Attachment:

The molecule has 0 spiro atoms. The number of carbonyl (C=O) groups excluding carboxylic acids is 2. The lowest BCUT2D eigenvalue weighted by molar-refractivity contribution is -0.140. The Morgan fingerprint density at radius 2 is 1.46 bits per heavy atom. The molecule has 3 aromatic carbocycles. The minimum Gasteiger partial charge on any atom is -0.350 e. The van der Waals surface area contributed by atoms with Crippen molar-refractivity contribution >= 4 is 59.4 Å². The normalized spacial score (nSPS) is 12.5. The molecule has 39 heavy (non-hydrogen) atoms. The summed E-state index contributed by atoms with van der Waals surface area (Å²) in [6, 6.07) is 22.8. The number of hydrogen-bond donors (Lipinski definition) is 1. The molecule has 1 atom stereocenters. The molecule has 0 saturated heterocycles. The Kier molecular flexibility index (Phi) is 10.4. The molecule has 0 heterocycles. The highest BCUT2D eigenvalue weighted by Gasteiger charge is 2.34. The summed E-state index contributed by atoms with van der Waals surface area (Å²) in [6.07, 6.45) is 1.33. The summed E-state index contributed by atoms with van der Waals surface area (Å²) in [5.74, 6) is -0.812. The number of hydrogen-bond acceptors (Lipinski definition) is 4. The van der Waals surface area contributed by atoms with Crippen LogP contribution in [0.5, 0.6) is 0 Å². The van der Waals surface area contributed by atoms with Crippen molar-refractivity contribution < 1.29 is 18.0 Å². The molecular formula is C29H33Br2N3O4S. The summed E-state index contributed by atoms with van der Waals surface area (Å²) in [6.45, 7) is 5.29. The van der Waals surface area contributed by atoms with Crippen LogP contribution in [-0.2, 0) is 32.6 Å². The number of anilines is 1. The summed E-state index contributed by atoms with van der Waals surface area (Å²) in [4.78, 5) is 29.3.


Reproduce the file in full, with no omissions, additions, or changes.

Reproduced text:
The molecule has 0 spiro atoms. The number of carbonyl (C=O) groups excluding carboxylic acids is 2. The lowest BCUT2D eigenvalue weighted by molar-refractivity contribution is -0.140. The Morgan fingerprint density at radius 2 is 1.46 bits per heavy atom. The molecule has 3 aromatic carbocycles. The minimum Gasteiger partial charge on any atom is -0.350 e. The van der Waals surface area contributed by atoms with Crippen molar-refractivity contribution >= 4 is 59.4 Å². The normalized spacial score (nSPS) is 12.5. The molecule has 39 heavy (non-hydrogen) atoms. The summed E-state index contributed by atoms with van der Waals surface area (Å²) in [6, 6.07) is 22.8. The number of hydrogen-bond donors (Lipinski definition) is 1. The molecule has 1 atom stereocenters. The molecule has 0 saturated heterocycles. The Kier molecular flexibility index (Phi) is 10.4. The molecule has 0 heterocycles. The highest BCUT2D eigenvalue weighted by Gasteiger charge is 2.34. The summed E-state index contributed by atoms with van der Waals surface area (Å²) in [6.07, 6.45) is 1.33. The summed E-state index contributed by atoms with van der Waals surface area (Å²) in [5.74, 6) is -0.812. The number of hydrogen-bond acceptors (Lipinski definition) is 4. The van der Waals surface area contributed by atoms with Crippen LogP contribution in [0.5, 0.6) is 0 Å². The van der Waals surface area contributed by atoms with Crippen molar-refractivity contribution < 1.29 is 18.0 Å². The molecular formula is C29H33Br2N3O4S. The summed E-state index contributed by atoms with van der Waals surface area (Å²) in [6.45, 7) is 5.29. The van der Waals surface area contributed by atoms with Crippen LogP contribution in [-0.2, 0) is 32.6 Å². The number of anilines is 1. The summed E-state index contributed by atoms with van der Waals surface area (Å²) in [4.78, 5) is 29.3.